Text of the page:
Persuasion is a powerful skill in the world of business, but is especially important for those of us dealing with HR or office policy.

And when you’re serving as the middle-person between employees and management, understanding how to sway coworkers toward your line of thinking is a must-have for your skillset.

After all, introducing a new policy or regulatory measure can be a huge headache if you can’t get the rest of your coworkers on board.

Reality check: people are naturally resistant to change. In order to convince your coworkers to get unstuck in their ways, you need to approach them with the right mentality and details to warm them up to your policy or idea.

We’ve broken down four smart ways for you to do exactly that below. Sticking to these principles can effectively take even the most complex or tedious policies into something tangible that your coworkers can get on board with.

Image result for Coworkers

Keep it Simple

Arguably the most important aspect of introducing a new policy or rule is simplifying it. The more overwhelming or confusing a measure is, the more likely you are to have people tune out or resist it.

For example, topics such as the fine details of business compliance and regulation are essential for employees to understand but aren’t always accessible. Coming up with “kitchen table” explanations of your policies can work wonders for breaking down mental barriers. When in doubt, tell people primarily what they need to hear versus getting into the weeds.

Let Your Coworkers Ask Questions

Don’t make the mistake of taking a “my way or the highway” approach to relaying a new policy. Welcome questions and concerns from your coworkers: doing so not only helps cultivate empathy in the office but also result in a smoother adoption of your policy.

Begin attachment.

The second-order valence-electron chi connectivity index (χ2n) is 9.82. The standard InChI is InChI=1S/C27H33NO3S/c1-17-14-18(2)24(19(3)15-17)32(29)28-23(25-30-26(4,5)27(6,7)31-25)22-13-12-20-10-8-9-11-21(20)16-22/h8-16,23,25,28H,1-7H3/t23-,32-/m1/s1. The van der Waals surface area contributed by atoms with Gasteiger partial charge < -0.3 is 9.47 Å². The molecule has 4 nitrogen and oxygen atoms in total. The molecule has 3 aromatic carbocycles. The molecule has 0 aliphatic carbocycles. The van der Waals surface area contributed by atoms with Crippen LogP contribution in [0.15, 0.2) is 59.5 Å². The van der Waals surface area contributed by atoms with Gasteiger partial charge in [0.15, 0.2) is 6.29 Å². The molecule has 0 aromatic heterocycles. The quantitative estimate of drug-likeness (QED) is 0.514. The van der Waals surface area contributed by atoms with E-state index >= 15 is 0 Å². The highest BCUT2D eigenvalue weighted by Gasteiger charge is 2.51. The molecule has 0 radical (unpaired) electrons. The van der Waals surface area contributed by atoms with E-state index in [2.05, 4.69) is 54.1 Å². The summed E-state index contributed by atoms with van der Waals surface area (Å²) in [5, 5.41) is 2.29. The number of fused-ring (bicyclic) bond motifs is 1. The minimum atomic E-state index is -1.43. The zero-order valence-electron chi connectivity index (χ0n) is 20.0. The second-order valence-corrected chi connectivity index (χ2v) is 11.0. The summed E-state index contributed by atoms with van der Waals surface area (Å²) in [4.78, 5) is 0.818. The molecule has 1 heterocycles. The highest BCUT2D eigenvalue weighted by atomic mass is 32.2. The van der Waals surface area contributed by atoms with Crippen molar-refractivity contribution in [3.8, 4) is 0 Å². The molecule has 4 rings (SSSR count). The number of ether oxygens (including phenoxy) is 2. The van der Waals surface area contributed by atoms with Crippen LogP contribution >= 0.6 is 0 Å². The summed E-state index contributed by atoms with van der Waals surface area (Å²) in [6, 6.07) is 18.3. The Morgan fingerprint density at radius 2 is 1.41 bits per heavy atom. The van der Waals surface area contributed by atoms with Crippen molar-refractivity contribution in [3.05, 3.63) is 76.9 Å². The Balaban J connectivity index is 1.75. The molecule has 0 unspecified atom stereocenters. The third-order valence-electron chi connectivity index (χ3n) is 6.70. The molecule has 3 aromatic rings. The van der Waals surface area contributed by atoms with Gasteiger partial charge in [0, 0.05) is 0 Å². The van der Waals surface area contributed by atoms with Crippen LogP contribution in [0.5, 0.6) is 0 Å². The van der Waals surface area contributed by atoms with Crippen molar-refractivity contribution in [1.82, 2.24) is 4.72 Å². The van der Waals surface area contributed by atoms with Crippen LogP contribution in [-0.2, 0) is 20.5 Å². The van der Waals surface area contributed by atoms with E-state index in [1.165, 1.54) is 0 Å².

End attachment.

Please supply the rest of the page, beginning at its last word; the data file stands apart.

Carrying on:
Let’s say your office rolls out a new reporting policy and your coworkers are worried that it’s going to add too much to their respective workloads. Note their concerns and make a point to let them know you’re listening. When your coworkers feel like you’re on their “side,” they’ll be more likely to adopt your policy.

Likewise, you should plan to follow up with management about your coworkers’ questions. Even if you get a “no” in return, it’s your unspoken responsibility to stick up on behalf of your team.

Foster a Team Mentality

On a related note, developing a team mentality can work wonders toward the widespread acceptance of change in the office. Your coworkers should feel as if you’re working with them rather than talking at them. The more time you spend with your team on a regular basis, the less you seem like an outsider when you introduce something new to them.

Image result for Coworkers

Frame Your Benefits First and Foremost

Rather than emphasize change or how much a policy might turn your office upside down, frame any new measures as benefits.

For example, talk up how a new measure will increase productivity and save your team time in the long-run versus require them to do more paperwork or reporting.

Focusing on the big-picture benefits is all about framing. Your coworkers don’t want to hear about the legwork involved, but rather what’s in it for them. Present changes with a smiling face rather than gloom or doom: you may be surprised at how much better people respond when you do.

Convincing your coworkers of just about anything might seem like an uphill battle, but it’s certainly not impossible. By adhering to the pointers on this list, you’re more likely to win over your coworkers without tension and work toward a more united office as a result.